Slow growth and deficit stem lure of dollar
The U.S. dollar may have found support this week but the USD index remains at a 14-month low.
The impact of the financial crisis in drawing buyers to the “safe-haven” dollar has in effect been almost cancelled out by the healing in risk appetite. The dollar looks to have re-embarked on the downtrend that had been in place for more than two years prior to the start of the financial crisis, only now the U.S. fundamentals have arguably deteriorated further.
Slow growth and a hefty budget deficit are likely to hamper the attraction of the dollar for some time. That said, there is a huge invested political interest in ensuring that any further declines in the dollar remain orderly.
The weakness of the dollar has already prompted some Asian countries such as South Korea and Taiwan to intervene in order to prevent the appreciation of their currencies impacting competiveness. This action can be viewed as a protest against the renminbi-dollar peg and a guard against losing competitiveness to China.
As the euro rises against the dollar, it is also rising against the renminbi and — spurred on by the actions of other Asian central banks — the chances are that it will continue to appreciate against a host of other Asian currencies.
Since the start of last year, the euro has risen by 37 percent against the South Korean won. In recent comments, French Finance Minister Christine Lagarde stressed that she did not want to see the euro bearing the brunt of the downward adjustment of the dollar.
The U.S. is still the Eurozone’s second largest trading partner after the UK suggesting that a move above EUR/USD1.500 cannot be welcome, but the pegging of the renminbi versus the dollar makes the downward adjustment of the dollar a far more painful experience for the Eurozone.
This is not the only objection to the renminbi-dollar peg. The traditional objections relate to the huge US and Chinese imbalances which are evident in the ability of China to build-up huge foreign currency reserves largely denominated in dollars.
Domestic policies which could lessen savings and promote domestic consumption are the usual prescriptions offered to China. Higher government spending on social systems such as education and healthcare could offer part of a solution as this should limit the amount of savings viewed as necessary and boost consumption.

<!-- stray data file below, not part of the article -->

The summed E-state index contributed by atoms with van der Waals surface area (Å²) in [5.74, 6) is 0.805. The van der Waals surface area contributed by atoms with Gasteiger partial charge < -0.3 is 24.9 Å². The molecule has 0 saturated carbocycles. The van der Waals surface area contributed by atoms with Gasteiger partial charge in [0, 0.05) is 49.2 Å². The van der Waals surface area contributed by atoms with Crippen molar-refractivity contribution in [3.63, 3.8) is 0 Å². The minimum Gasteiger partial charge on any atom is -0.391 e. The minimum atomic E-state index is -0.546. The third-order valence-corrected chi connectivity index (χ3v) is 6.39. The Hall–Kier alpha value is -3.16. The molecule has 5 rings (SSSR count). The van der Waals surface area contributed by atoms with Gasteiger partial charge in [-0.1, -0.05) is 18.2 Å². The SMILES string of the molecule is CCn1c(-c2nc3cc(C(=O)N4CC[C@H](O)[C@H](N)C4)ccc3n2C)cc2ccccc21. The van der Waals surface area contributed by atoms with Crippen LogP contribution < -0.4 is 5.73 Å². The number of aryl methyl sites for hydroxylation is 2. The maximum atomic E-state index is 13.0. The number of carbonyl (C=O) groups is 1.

Clearly a weaker exchange rate could be a significant part of the solution since this should limit export growth and promote demand for overseas goods.
Clearly China can not rush a move to a flexible exchange rate regime. The Chinese authorities understandably fear that a quick move could prompt capital flight and undermine its banking system. A fully convertible, flexible exchange rate must be a long term goal rather that a quick fix solution but China can expect to feel increased pressure to adjust its currency peg versus the dollar.
The renminbi and the dollar are of course linked in more ways than one. China’s exchange rate regime can be blamed for exacerbating global imbalances which have undermined the value of the dollar. It is ironic then that China, along with other creditor nations, now has an interest in supporting the value of the dollar in order to avoid a sharp depreciation in the value of its assets.
Theoretically, the sudden, sharp rise in the U.S. budget deficit towards 11 percent of GDP this year, Obama’s difficulties in making progress with healthcare reform and projections for below trend U.S. economic growth at least through 2010 should be sending bond investors to run for the hills.
The maintenance of good demand from overseas central banks for U.S. Treasury paper this year suggests that creditor central banks are continuing to play their part to ensure that the decline of the dollar remain orderly. A move to EUR/USD1.55 may be further away than it seems.